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In the Matter of the Estate of Chet Adkins (5/13/94), 874 P 2d 271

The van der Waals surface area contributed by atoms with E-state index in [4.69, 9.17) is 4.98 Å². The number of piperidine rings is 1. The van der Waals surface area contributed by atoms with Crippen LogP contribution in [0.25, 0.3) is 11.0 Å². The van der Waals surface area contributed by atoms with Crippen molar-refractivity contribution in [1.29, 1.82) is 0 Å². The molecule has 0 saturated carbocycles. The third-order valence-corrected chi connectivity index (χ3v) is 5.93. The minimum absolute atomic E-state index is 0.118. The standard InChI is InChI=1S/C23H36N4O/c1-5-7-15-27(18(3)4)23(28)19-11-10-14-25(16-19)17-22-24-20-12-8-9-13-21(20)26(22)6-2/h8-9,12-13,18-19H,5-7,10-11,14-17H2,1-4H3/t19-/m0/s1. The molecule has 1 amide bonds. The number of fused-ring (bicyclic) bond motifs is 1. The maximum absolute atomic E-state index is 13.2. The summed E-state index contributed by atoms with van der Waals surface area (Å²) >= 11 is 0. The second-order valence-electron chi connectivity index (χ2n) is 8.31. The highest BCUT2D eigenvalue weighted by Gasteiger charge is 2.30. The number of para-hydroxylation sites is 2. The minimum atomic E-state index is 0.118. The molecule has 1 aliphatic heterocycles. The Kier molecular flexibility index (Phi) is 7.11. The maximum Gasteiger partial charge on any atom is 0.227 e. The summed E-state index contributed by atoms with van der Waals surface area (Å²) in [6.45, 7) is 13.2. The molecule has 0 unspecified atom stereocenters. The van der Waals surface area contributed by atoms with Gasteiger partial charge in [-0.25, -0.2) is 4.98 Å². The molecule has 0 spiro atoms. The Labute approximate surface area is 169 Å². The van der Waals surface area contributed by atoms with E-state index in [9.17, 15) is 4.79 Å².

NOTICE: This is subject to formal correction before publication in the Pacific Reporter. Readers are requested to bring errors to the attention of the Clerk of the Appellate Courts, 303 K Street, Anchorage, Alaska 99501. THE SUPREME COURT OF THE STATE OF ALASKA In the Matter of the Estate ) ) Supreme Court No. S-5487 of ) Superior Court No. ) 4FA-86-32 P CHET ADKINS, ) ) O P I N I O N Deceased. ) ______________________________) [No. 4078 - May 13, 1994] Appeal from the Superior Court of the State of Alaska, Fourth Judicial District, Fairbanks, Richard D. Savell, Judge. Appearances: Chet Harvey Adkins, pro se. Julia B. Bockmon, Robertson, Monagle & Eastaugh, Anchorage, for Appellee. Before: Moore, Chief Justice, Rabinowitz, Matthews and Compton, Justices, and Bryner, Justice pro tem.* COMPTON, Justice. This case presents the issue whether the probate court abused its discretion in closing an estate notwithstanding one heir's allegations that (1) the court should have disqualified an attorney for the estate and (2) the court should have voided an agreement pursuant to which the heir relinquished his interest in the estate. We affirm. I. FACTUAL AND PROCEDURAL BACKGROUND A. Facts Chet W. Adkins (Decedent) committed suicide in December 1985. His son, Chet H. Adkins (Adkins), retained an attorney, George E. Goerig, Jr. (Goerig), to assist in his application to become administrator of the Decedent's estate (the Estate). The probate court1 designated Adkins as special administrator.2 Adkins substituted the law firm of Campbell, Ostrosky & Thwaites as counsel to the Estate, with Goerig remaining as its tax counsel. The probate court ultimately designated Adkins as personal representative.3 In March 1987 Adkins was charged with murder. He resigned as personal representative and his sisters, Cheryl O'Brien and Brenda Adkins, became co-personal representatives of the Estate. Goerig was substituted as counsel to the Estate. In May 1987 Adkins signed a Relinquishment Agreement under which he renounced his interest in the Estate and certain trust funds in exchange for the Estate paying his legal fees to defend against the murder charge.4 Adkins eventually pled guilty to second- degree murder and was incarcerated. B. Proceedings in the Probate Court Following Goerig's substitution as counsel to the Estate, Adkins petitioned the probate court to disqualify Goerig, alleging that Goerig had a conflict of interest.5 Goerig moved to stay the disqualification petition because Adkins had made identical claims in a malpractice suit he had filed against Goerig, Adkins v. Goerig, No. 3AN-90-8261 Ci. (Alaska Super., filed September 30, 1990) (malpractice action). The probate court initially stayed consideration of Adkins' petition for disqualification, but dismissed the petition when it approved closure of the Estate: The court finds that the best interests of this estate require swift resolution and closing of the estate. The court further finds that disqualification of the estate's remaining attorney, George E. Goerig, would not accomplish that purpose and would severely prejudice and harm the estate. If Mr. Goerig were disqualified the estate would have to employ a new attorney for the purposes of the final accounting and closing of the estate. Such attorney would be required to master the details of this estate which could only be accomplished at great expense. The estate has no remaining funds available to pay such attorney. The court further finds that there would be no harm to the estate by permitting the estate to be closed with George Goerig's participation. Adkins appeals pro se. AS 22.05.010; Alaska R. App. P. 202(a). II. DISCUSSION A. Disqualification We review questions of attorney disqualification under the abuse of discretion standard. Lowdermilk v. Lowdermilk, 825 P.2d 874, 876 (Alaska 1992); Munn v. Bristol Bay Hous. Auth., 777 P.2d 188, 196 (Alaska 1989). The crux of the disqualification issue is whether an attorney's representation of a new client "'will injuriously affect his former client in any matter in which [the attorney] formerly represented [the former client].'" Aleut Corp. v. McGarvey, 573 P.2d 473, 475 (Alaska 1978) (quoting In Re Boone, 83 F. 944, 952-53 (N.D. Cal. 1897)). We have held that an attorney may not represent a third party against a former client where there exists a substantial possibility that knowledge gained by him in the earlier professional relationship can be used against the former client, or where the subject matter of his present undertaking has a substantial relationship to that of his prior representation. Id. at 474-75 (emphasis added). Adkins contends that the probate court erred in not disqualifying Goerig from representing the Estate. He argues that "[t]he former client need show no more than that the matters embraced within the pending suit wherein his former attorney appears on behalf of his adversary are substantially related to the matters or cause of action wherein the attorney previously represented him, the former client." Id. at 475 (quoting T.C. Theatre Corp. v. Warner Bros. Pictures, 113 F. Supp. 265 (S.D.N.Y. 1953)). In the alternative, Adkins argues that Goerig should be disqualified because he gained confidential knowledge from Adkins which was later used against Adkins. Id. at 474-75. A possibility of conflict always exists when an attorney represents an estate under different administrators or representatives. Nonetheless, Adkins has not made a persuasive showing that Goerig's representation of the Estate would injuriously affect Adkins because of any matter which might arise from Goerig's previous professional contact with Adkins. The Master's recommendation staying the disqualification petition concluded "[i]t is not clear to the master what future harm or prejudice Mr. Adkins will suffer." Adkins did not present any further evidence of prejudice in the time between the stay order and final closure.6 Adkins has not shown that Goerig's continuing representation of the Estate under the co-personal representatives was in any way adversarial or prejudicial to Adkins' interests.7 Moreover, Adkins fails to describe any specific confidences that were or might have been violated by Goerig's continuing representation of the Estate. Absent such a showing of prejudice, it was within the court's discretion not to disqualify Goerig. We conclude that the probate court's dismissal of the disqualification petition was not an abuse of discretion. B. The Relinquishment Agreement Adkins argues that the probate court erred in not voiding the Relinquishment Agreement on the grounds of fraud, misrepre-sentation and breach of the fiduciary duty of disclosure. Goerig argues that because Adkins withdrew his pleadings alleging fraud-related defenses to the Relinquishment Agreement, he has abandoned them for the purposes of this appeal. Adkins contemplated two ways to attack the Relinquishment Agreement's validity vis-a-vis the trust:8 (1) challenging the validity of the trust and (2) asserting fraud- related defenses. With regard to the validity of the trust, the probate court approved the Master's conclusion that Adkins "attacks the 'trust' as a sham, but does not present a showing that the [relinquishment] agreement was entered into mistakenly, fraudulently, or by coercion. The terms of the 'trust' are of no concern to Mr. Adkins if he has relinquished any interest in it."9 Although Adkins opposed the Master's recommendations, there was no subsequent action by the probate court. Adkins does not appeal this order. With regard to the fraud-related defenses, Adkins filed a "Petition to Rescind and Void the 'Relinquishment Agreement' for the Causes of Fraud and Constructive Fraud," but later withdrew the motion. Where a party has withdrawn pleadings, he cannot later appeal based on such grounds. See Ogden v. State, 395 P.2d 371, 372 (Alaska 1964) (holding appeal improper where trial judge did not rule upon question). Adkins' fraud-related claims relating to the Relinquishment Agreement, therefore, are not before this court for review.10 III. CONCLUSION Because Adkins failed to show that he suffered injury or prejudice as a result of Goerig's representation of the Estate, the probate court did not abuse its discretion in dismissing Adkins' petition to disqualify Goerig. Furthermore, because Adkins withdrew his challenges to the Relinquishment Agreement, he cannot renew them on appeal. The probate court's order closing the Estate is AFFIRMED. _______________________________ * Sitting by assignment made pursuant to article IV, section 16 of the Alaska Constitution. 1 In Alaska, jurisdiction over probate matters is vested in the superior court. AS 22.10.020(a). 2 AS 13.16.310 provides in part: A special administrator may be appointed . . . on the application of any interested person when necessary to protect the estate of a decedent before the appointment of a general personal representative . . . . AS 13.16.310(1). A special administrator "has the power of a personal representative . . . necessary to perform the special administrator's duties." AS 13.16.320. 3 The duties and powers of a personal representative are detailed in AS 13.16.340-.440. See also Alaska R. Prob. P. 7. 4 The Relinquishment Agreement provided in part: 1. CHET H. ADKINS hereby releases and relinquishes any claim or demand that he may have against the Estate . . . . 2. CHET H. ADKINS hereby releases and relinquishes any claim that he may have to any of the trust or trust funds and any assets purchased by such trust funds, to his sisters CHERYL O'BRIEN and BRENDA ADKINS, to carry out the trust purposes and further specifically waives and releases any rights that he may have, if any, to any of the proceeds he may receive as a beneficiary of the trust and any trust funds. . . . . 5. The Estate and the trust agree to pay on behalf of CHET H. ADKINS the attorney's fees as may be required . . . for the representation of CHET H. ADKINS in an amount not to exceed $30,000.00 . . . . The "trust funds"to which paragraph 2 refers include $650,000.00 insurance proceeds. 5 Adkins made the following allegations: (1) Goerig's representation of the Estate under the co-personal representatives was inherently adverse to Goerig's representation of the Estate when Adkins was personal representative; (2) Goerig did not clarify the scope or termination of the attorney-client relationship; (3) Goerig's meetings with Brenda Adkins and Cheryl O'Brien, following Adkins' arrest but before the court substituted the co-personal representatives, violated client confidences; and (4) Goerig should have withdrawn when certain interests of the Estate were apparently adverse to Adkins (i.e., misappropriation of funds, the existence of a trust in life insurance proceeds, and ownership of a certain asset). Adkins also sought the disqualification of two other attorneys who later withdrew. 6 Adkins merely opposed the stay and argued that Goerig's representation would prejudice the Estate. 7 Indeed, the interests of the Estate, to which Goerig owed a primary duty, remained consistent throughout the tenures of all representatives. 8 Adkins did not challenge the probate court's approval of the Master's finding that the Relinquishment Agreement was void with regard to the Estate. Adkins' attempted renunciation of his interest in the Estate was not in compliance with the requirements of AS 13.11.295. 9 Adkins attacked the trust as (1) "a tool to fleece [Adkins] of his assets for the gain of the co-personal representatives and their legal council [sic],"and (2) violative of the statutes applicable to trusts. 10 Adkins' malpractice action against Goerig remains to be adjudicated.